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Video Case Title: Motivating Employees - Empowered...




Video Case Title: Motivating Employees - Empowered and Appreciated Organizations Discussed: Flight 001 After watching the video, prepare your report for Flight 001 managers by answering the following questions: According to Maslow's hierarchy, which basic needs did Shank's old boss fail to meet? Explain why the needs have not been met. What could be done to meet these missing needs? (25 points) Use the Expectancy Theory and/or the Equity Theory of motivation to explain how feeling underpaid might affect the work of a Flight 001 associate and what a manager can do to increase the employee's motivation. (25 points) Based on Herzberg does Two Factor Theory, what hygiene factors can you identify that are being met within Flight 001's work environment based on comments made by employees in the video? How are they being met? Is Flight 001's work environment meeting any motivation factors? If so, which ones and how? (25 points),John, Amanda Shank, Emily Griffin, Claire Rainwater Page 1 of 4 Caption: Motivating employees: empowered & appreciated Flight 001, Manhattan, New York Brad John: With all the changes in the airline policies, charging for check-in now, are you seeing a difference with customers looking for carry-on? Amanda Shank: Yeah, we get a lot more requests now for the carry-on luggage. They want something they can take with them. They don?t want to deal with the headache of checking a bag. They just want something light that?s easy to carry on with them; something around this size, the 21. Emily Griffin: I think that one of the big reasons we?re successful in keeping people at a very high level of dedication and motivation in our stores is that they really feel a personal connection with people at the corporate level. My name is Emily Griffin, and I manage crew development for Flight 001. They can call one of the owners on the phone if they want, and that person will ? you know John or Brad will answer their questions. There?s really an open door with every single person here. So I think that they both feel then a personal connection to the company and a personal loyalty, which I think goes a long way. But they also feel like they?re plugged into the bigger picture. They don?t feel like they?re just given a list of tasks to do, a list of numbers to hit. They feel like they are part of the broader growth of our company ? which they are. We?re depending on them. Amanda Shank: I think it?s very important for me that the owners are involved with the store. Hi, my name is Amanda. I?m assistant store leader here at Flight 001. Having worked for companies where the people who own the company or the CEO is just some unknown person ? you might not even know their name ? that is in an office halfway across the country, it?s like here they actually visit their stores, are involved in it. And it makes you feel like well, if it?s important to them it?s important to me too, you know? I?ve definitely worked places where I felt like the owners just didn?t care, and so it?s sort of if they don?t care why should I? But I feel like they really value their store, and it?s contagious. If MotivatingEmployees_512K Page 2 of 4 Brad John, Amanda Shank, Emily Griffin, Claire Rainwater Page 2 of 4 they?re excited about what they?re doing then everyone else is as well. Emily Griffin: And sometimes I just have to pinch myself at how lucky I am to have grown in a small company where the owners are really tolerant of error. They?re not tolerant of poor work ethic or if you?re really not dedicated, but if you?re there and you?re really trying, it?s really okay. They?ve been really patient with me with the learning process, and I think they recognize that I am bringing a talent to it that they aren?t equipped to bring to it, because of what they have to focus on. So it?s not that it?s better than nothing, but they do still recognize the contribution, even if I?m not quite getting it right. Claire Rainwater: I think in an ideal world, in the ideal job setting, you would have both the dream salary and a ton of encouragement every single day. Hi, I?m Claire Rainwater, and I?m the store leader here at Flight 001. It?s really important that you make enough to where you can pay the rent and get by, but at the same time your quality of life really does suffer if you don?t feel a connection with where you?re spending your hours every single day, and if you don?t feel like you?re supported and like you?re valued. And so I think it really is a combination of both ? you need both. Amanda Shank: I have struggled with motivation. You know I?ve worked for companies where they flat-out said, you know, ?You?re just a number. You can be replaced at any time.? And when you?re told something like that, why do you want to put any effort in? Like you know what is in it for you? But in this company I think they make an effort to show you that you?re appreciated. You have a say in what goes on. You?re given compliments, you know or your told what you could be better at ? you?re given feedback. Claire Rainwater: I think the biggest thing that I try to think about is paying attention to what people?s natural strengths are and really trying to use those in the store. If someone?s really talented visually, definitely encouraging them to work with merchandising and placing the product in a way that?s attractive. Someone?s really great in terms of organization, operations, kind of delegating to them, letting them take on specific projects in that area. MotivatingEmployees_512K Page 3 of 4 Brad John, Amanda Shank, Emily Griffin, Claire Rainwater Page 3 of 4 Amanda Shank: Being respected and being taken seriously ? having somebody listen to your ideas ? that?s something I take very seriously. If I don?t feel that I?m being given a chance to express myself; if I don?t feel that I?m being valued as an employee, I?m just less likely to stick around that place of employment, you know. I want to go somewhere where my skills and my hard work are valued. I don?t wanna go to a job where I just feel like I?m completely disrespected and taken for granted. Claire Rainwater: It really makes a difference to have people who are here in the store who you also have kind of built that positive rapport with. And it doesn?t necessarily have to be something really personal where you share intimate details about your life. It can be something that?s just a way, a pleasant way of working together; a way of interacting and bringing fun and humor into the setting, so it really makes a difference. And how did the training go yesterday? Amanda Shank: It went really, really well. I mean he?s gonna be a really great fit here. Claire Rainwater: Good. Amanda Shank: He?ll be in again today at 2:00 ? Claire Rainwater: Okay. Amanda Shank: To start. We?re very careful in hiring people to make sure it?s gonna be a good fit for the company; that everybody will be able to work together really well. The store is such a small environment that you really have to get along with everyone, and everyone has to mesh really well. Emily Griffin: One of the things I love about retail is that there?s room for everybody in retail. Everybody who works at corporate and everybody who works in our stores are such an unbelievable variety of backgrounds and interests. And that?s what makes it interesting, and that?s what our customers want, quite frankly. They wanna walk into a store and have people that are interesting that they can talk to. You know they don?t just want somebody chewing gum behind a register. MotivatingEmployees_512K Page 4 of 4 Brad John, Amanda Shank, Emily Griffin, Claire Rainwater Page 4 of 4 Brad John: So Emily, tell me what?s going on with store number six, with the store leader leaving and ? Emily Griffin: Well, we have good news. We talked to the store leader in the Berkeley store, and like we thought, she?s really open to relocating. Brad John: Terrific. Emily Griffin: Yeah. We think we could probably get her to be here as of August 1st then. Emily Griffin: And the double-edged sword is a lot of times those interests come to the forefront in their lives, and they need to make a life change and they end up leaving retail. Retail is temporary for a lot of people. I thought retail would be temporary for me. I?m completely shocked that I?m actually building a career in retail. It was a total accident. I had no idea how much there could be to do. And there are some people in our stores and I see that in them, and I know that you know they can really grow with us. And then there are other people that I?m always kind of watching like okay, you know, maybe it?s just temporary, and that?s okay. But I have to plan for some of them you know leaving. Questions: Motivation is often a challenge in retail stores. What has Flight 001 done to ensure a happy and motivated workforce? Would you be happier in a small local company working closely with the owners or a large global company?,That is the script of the video, I can not atach the video,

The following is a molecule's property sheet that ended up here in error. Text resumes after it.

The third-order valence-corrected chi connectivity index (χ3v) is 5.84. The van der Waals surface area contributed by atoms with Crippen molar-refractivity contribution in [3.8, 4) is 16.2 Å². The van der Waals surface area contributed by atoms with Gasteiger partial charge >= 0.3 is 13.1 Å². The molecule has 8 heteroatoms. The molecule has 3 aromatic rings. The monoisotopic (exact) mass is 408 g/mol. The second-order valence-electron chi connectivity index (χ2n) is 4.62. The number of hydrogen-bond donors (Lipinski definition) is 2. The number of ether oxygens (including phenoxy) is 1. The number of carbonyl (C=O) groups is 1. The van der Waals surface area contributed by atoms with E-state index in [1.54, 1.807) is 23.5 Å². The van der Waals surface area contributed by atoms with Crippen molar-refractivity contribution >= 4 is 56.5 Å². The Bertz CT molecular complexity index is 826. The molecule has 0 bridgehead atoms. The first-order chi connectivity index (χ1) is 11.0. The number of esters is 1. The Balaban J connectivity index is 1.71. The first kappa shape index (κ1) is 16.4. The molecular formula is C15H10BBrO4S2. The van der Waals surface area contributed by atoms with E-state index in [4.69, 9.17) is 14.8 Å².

Paper#13838 | Written in 18-Jul-2015